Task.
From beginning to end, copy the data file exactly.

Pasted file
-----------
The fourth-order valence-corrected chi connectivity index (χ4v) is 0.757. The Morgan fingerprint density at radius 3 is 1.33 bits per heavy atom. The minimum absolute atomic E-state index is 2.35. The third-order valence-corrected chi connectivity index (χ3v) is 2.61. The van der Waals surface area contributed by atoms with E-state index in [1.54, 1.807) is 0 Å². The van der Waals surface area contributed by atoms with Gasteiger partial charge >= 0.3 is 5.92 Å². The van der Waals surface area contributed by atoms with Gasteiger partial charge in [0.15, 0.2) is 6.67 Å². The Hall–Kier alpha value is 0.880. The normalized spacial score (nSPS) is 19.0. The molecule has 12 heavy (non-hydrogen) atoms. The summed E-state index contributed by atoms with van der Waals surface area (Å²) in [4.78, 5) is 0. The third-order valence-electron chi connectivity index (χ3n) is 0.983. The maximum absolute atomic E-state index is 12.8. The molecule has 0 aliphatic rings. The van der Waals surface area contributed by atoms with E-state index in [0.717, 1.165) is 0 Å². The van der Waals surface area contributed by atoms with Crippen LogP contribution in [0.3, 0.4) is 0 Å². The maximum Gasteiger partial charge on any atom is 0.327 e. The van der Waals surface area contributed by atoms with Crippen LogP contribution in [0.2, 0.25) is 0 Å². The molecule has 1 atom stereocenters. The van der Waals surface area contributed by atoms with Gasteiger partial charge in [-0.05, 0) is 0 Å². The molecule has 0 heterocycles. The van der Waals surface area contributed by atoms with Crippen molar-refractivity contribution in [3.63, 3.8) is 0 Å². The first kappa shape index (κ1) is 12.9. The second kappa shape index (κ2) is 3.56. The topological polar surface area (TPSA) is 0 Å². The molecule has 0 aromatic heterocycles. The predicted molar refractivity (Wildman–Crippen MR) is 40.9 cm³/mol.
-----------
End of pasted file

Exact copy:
The fourth-order valence-corrected chi connectivity index (χ4v) is 0.757. The Morgan fingerprint density at radius 3 is 1.33 bits per heavy atom. The minimum absolute atomic E-state index is 2.35. The third-order valence-corrected chi connectivity index (χ3v) is 2.61. The van der Waals surface area contributed by atoms with E-state index in [1.54, 1.807) is 0 Å². The van der Waals surface area contributed by atoms with Gasteiger partial charge >= 0.3 is 5.92 Å². The van der Waals surface area contributed by atoms with Gasteiger partial charge in [0.15, 0.2) is 6.67 Å². The Hall–Kier alpha value is 0.880. The normalized spacial score (nSPS) is 19.0. The molecule has 12 heavy (non-hydrogen) atoms. The summed E-state index contributed by atoms with van der Waals surface area (Å²) in [4.78, 5) is 0. The third-order valence-electron chi connectivity index (χ3n) is 0.983. The maximum absolute atomic E-state index is 12.8. The molecule has 0 aliphatic rings. The van der Waals surface area contributed by atoms with E-state index in [0.717, 1.165) is 0 Å². The van der Waals surface area contributed by atoms with Crippen LogP contribution in [0.3, 0.4) is 0 Å². The maximum Gasteiger partial charge on any atom is 0.327 e. The van der Waals surface area contributed by atoms with Crippen LogP contribution in [0.2, 0.25) is 0 Å². The molecule has 1 atom stereocenters. The van der Waals surface area contributed by atoms with Gasteiger partial charge in [-0.05, 0) is 0 Å². The molecule has 0 heterocycles. The van der Waals surface area contributed by atoms with Crippen molar-refractivity contribution in [3.63, 3.8) is 0 Å². The first kappa shape index (κ1) is 12.9. The second kappa shape index (κ2) is 3.56. The topological polar surface area (TPSA) is 0 Å². The molecule has 0 aromatic heterocycles. The predicted molar refractivity (Wildman–Crippen MR) is 40.9 cm³/mol.